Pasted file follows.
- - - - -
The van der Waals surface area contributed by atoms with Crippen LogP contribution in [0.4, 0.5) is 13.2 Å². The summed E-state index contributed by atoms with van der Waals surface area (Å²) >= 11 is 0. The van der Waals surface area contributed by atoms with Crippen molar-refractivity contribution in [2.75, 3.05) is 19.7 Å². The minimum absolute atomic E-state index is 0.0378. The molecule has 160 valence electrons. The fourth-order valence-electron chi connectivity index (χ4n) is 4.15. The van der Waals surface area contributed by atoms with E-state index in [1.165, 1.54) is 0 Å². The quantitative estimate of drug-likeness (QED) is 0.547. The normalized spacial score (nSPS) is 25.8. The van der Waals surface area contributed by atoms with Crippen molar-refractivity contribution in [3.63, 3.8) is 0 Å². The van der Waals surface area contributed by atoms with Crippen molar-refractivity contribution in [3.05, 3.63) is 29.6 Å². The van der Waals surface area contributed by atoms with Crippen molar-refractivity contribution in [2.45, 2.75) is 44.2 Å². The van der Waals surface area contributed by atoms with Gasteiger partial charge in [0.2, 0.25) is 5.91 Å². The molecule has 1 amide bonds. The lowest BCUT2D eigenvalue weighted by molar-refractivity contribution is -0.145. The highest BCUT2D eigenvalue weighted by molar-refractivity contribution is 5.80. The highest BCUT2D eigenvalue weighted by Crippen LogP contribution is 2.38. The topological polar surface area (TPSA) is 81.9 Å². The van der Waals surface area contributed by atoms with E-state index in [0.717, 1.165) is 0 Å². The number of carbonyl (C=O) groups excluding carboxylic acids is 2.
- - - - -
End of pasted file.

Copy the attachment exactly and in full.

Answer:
The van der Waals surface area contributed by atoms with Crippen LogP contribution in [0.4, 0.5) is 13.2 Å². The summed E-state index contributed by atoms with van der Waals surface area (Å²) >= 11 is 0. The van der Waals surface area contributed by atoms with Crippen molar-refractivity contribution in [2.75, 3.05) is 19.7 Å². The minimum absolute atomic E-state index is 0.0378. The molecule has 160 valence electrons. The fourth-order valence-electron chi connectivity index (χ4n) is 4.15. The van der Waals surface area contributed by atoms with E-state index in [1.165, 1.54) is 0 Å². The quantitative estimate of drug-likeness (QED) is 0.547. The normalized spacial score (nSPS) is 25.8. The van der Waals surface area contributed by atoms with Crippen molar-refractivity contribution in [3.63, 3.8) is 0 Å². The van der Waals surface area contributed by atoms with Crippen molar-refractivity contribution in [3.05, 3.63) is 29.6 Å². The van der Waals surface area contributed by atoms with Crippen molar-refractivity contribution in [2.45, 2.75) is 44.2 Å². The van der Waals surface area contributed by atoms with Gasteiger partial charge in [0.2, 0.25) is 5.91 Å². The molecule has 1 amide bonds. The lowest BCUT2D eigenvalue weighted by molar-refractivity contribution is -0.145. The highest BCUT2D eigenvalue weighted by molar-refractivity contribution is 5.80. The highest BCUT2D eigenvalue weighted by Crippen LogP contribution is 2.38. The topological polar surface area (TPSA) is 81.9 Å². The van der Waals surface area contributed by atoms with E-state index in [0.717, 1.165) is 0 Å². The number of carbonyl (C=O) groups excluding carboxylic acids is 2.